Context: In India, snake prone villages or areas where snakebite deaths are common, people use phenol (carbolic acid) in a commercially prepared liquid solution beside the home and doorways. The form is usually drop or a moistened bit of cotton. Many believe it repels snakes and keeps them out of the house. It also part of a long tradition.

For notability, the following article notes this as a given.

Phenol (carbolic acid) is one of the oldest antiseptic agents. Apart from being used in many commercially available products, in rural India, it is often used in the household to prevent snake infestation.
Acute carbolic acid poisoning: A report of four cases

Is there any study that shows carbolic acid actually repels snakes, meaning, can keep them out of an area effectively? I'm not talking about accidental burns on a snake's skin, which seems quite improbable to occur from just few drops.

  • 2
    We usually require a link to a "notable" source making the claim. People not in India are probably unaware of phenol's extensive use as a snake repellent. I found the following article that studies phenol poisoning and notes as a given that this practice is common in India. That's notable enough for me.
    – user11643
    Sep 4, 2019 at 19:59
  • 2
    Further notability, conflicting answers on Yahoo
    – user11643
    Sep 4, 2019 at 20:33

1 Answer 1


There is scant evidence that there is such a thing as a snake repellent, and Phenol is not it.

A decidedly western source from 1970s does not list Phenol as a supposed repellent, but decries the general lack of actual repellents.

A patent from 1999 mentions only one preexisting repellent ('Dr.T's'), containing Naphthalene and Sulfur as active ingredients. The patent itself proposes essential oils with a strong smell.

Papers are witten on the efficacy of the naphthalene and other smelly repellents, and are generally negative (small effect if any, restricted to specific species)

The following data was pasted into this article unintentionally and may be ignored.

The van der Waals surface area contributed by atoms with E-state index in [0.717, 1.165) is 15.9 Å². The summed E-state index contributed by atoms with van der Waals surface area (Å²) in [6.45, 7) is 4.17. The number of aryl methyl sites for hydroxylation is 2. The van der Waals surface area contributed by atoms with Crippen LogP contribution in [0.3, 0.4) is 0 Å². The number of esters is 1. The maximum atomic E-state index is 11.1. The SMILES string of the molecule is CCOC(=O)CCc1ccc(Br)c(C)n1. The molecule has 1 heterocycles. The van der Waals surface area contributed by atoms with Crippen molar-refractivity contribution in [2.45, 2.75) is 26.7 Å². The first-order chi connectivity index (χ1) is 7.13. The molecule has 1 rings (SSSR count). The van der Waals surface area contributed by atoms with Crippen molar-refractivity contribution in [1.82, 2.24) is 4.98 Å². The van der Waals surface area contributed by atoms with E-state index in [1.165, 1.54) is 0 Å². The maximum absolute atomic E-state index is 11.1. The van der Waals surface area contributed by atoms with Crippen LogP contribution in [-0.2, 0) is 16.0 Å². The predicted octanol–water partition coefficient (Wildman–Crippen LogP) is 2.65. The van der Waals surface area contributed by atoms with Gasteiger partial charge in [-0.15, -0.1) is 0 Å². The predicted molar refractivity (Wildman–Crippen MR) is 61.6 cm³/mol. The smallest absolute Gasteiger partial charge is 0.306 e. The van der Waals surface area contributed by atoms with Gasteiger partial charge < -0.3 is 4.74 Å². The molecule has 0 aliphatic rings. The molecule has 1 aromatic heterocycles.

A fact sheet citing literature comes to the conclusion that there is no known repellent, althought the list does not explicitly contain Phenole

Several potential home remedies were evaluated to determine if they would repel black rat snakes. Treatments tested included gourd vines, moth balls, sulfur, cedar oil, a tacky bird repellent, lime, cayenne pepper spray, sisal rope, coal tar and creosote, liquid smoke, artificial skunk scent, and musk from a king snake (they eat other snakes) (San Julian and Woodward 1985). None of these remedies repelled black rat snakes.

A work finally recognizing some Asian influences (Japan...) also finds no clear repellent

A study from India with severe methodological problems finds some efficacy for some oils from plants (they were looking at the possible value of known home remedies), though they do not even mention any belief in Phenol.

Another study from India, this time with more problems than redeeming qualities discusses basil as an effective repellen, again no mention of Phenole

Actually, there is a wealth of papers from India investigating the snake repellent properties of one or the other plant, often coming to the conclusion that they do work fine, never explaining why snakes are still such a problem.

This Australian paper seems to look into the Phenol-belief (in terms of tracing it, not testing it), but it is access-restricted

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